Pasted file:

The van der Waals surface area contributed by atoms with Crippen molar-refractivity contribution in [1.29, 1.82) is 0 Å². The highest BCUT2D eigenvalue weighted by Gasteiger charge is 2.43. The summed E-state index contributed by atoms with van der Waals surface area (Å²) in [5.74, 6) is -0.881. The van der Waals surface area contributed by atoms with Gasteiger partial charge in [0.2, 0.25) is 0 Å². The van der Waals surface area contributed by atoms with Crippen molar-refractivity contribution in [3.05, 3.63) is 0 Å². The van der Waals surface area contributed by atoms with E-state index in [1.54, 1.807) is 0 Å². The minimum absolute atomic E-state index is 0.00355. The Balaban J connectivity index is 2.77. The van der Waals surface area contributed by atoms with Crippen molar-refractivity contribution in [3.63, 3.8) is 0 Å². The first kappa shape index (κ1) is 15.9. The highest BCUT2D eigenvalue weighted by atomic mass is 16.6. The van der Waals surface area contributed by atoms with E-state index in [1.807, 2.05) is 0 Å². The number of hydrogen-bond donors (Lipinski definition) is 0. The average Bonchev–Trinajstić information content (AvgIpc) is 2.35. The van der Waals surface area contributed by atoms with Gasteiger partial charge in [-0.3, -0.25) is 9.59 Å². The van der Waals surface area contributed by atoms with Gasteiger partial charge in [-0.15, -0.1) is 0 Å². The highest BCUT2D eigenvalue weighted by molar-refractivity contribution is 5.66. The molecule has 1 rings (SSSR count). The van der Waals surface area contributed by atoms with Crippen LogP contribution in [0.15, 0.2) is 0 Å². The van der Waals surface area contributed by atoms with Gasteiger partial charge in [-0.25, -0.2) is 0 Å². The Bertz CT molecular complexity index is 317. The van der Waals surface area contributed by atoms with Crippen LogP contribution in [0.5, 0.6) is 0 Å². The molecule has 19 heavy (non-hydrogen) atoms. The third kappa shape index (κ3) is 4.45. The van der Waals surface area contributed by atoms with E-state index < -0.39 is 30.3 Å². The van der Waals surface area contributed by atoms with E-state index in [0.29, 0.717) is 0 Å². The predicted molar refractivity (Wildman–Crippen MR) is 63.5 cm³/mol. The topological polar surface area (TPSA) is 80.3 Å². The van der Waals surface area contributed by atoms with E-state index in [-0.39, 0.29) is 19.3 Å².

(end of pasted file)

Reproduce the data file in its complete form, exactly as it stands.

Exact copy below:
The van der Waals surface area contributed by atoms with Crippen molar-refractivity contribution in [1.29, 1.82) is 0 Å². The highest BCUT2D eigenvalue weighted by Gasteiger charge is 2.43. The summed E-state index contributed by atoms with van der Waals surface area (Å²) in [5.74, 6) is -0.881. The van der Waals surface area contributed by atoms with Gasteiger partial charge in [0.2, 0.25) is 0 Å². The van der Waals surface area contributed by atoms with Crippen molar-refractivity contribution in [3.05, 3.63) is 0 Å². The van der Waals surface area contributed by atoms with E-state index in [1.54, 1.807) is 0 Å². The minimum absolute atomic E-state index is 0.00355. The Balaban J connectivity index is 2.77. The van der Waals surface area contributed by atoms with Crippen molar-refractivity contribution in [3.63, 3.8) is 0 Å². The first kappa shape index (κ1) is 15.9. The highest BCUT2D eigenvalue weighted by atomic mass is 16.6. The van der Waals surface area contributed by atoms with E-state index in [1.807, 2.05) is 0 Å². The number of hydrogen-bond donors (Lipinski definition) is 0. The average Bonchev–Trinajstić information content (AvgIpc) is 2.35. The van der Waals surface area contributed by atoms with Gasteiger partial charge in [-0.3, -0.25) is 9.59 Å². The van der Waals surface area contributed by atoms with Gasteiger partial charge in [-0.15, -0.1) is 0 Å². The highest BCUT2D eigenvalue weighted by molar-refractivity contribution is 5.66. The molecule has 1 rings (SSSR count). The van der Waals surface area contributed by atoms with Crippen LogP contribution in [0.15, 0.2) is 0 Å². The van der Waals surface area contributed by atoms with Gasteiger partial charge in [-0.25, -0.2) is 0 Å². The Bertz CT molecular complexity index is 317. The van der Waals surface area contributed by atoms with Crippen LogP contribution in [0.5, 0.6) is 0 Å². The molecule has 19 heavy (non-hydrogen) atoms. The third kappa shape index (κ3) is 4.45. The van der Waals surface area contributed by atoms with E-state index < -0.39 is 30.3 Å². The van der Waals surface area contributed by atoms with E-state index in [0.29, 0.717) is 0 Å². The predicted molar refractivity (Wildman–Crippen MR) is 63.5 cm³/mol. The topological polar surface area (TPSA) is 80.3 Å². The van der Waals surface area contributed by atoms with E-state index in [-0.39, 0.29) is 19.3 Å².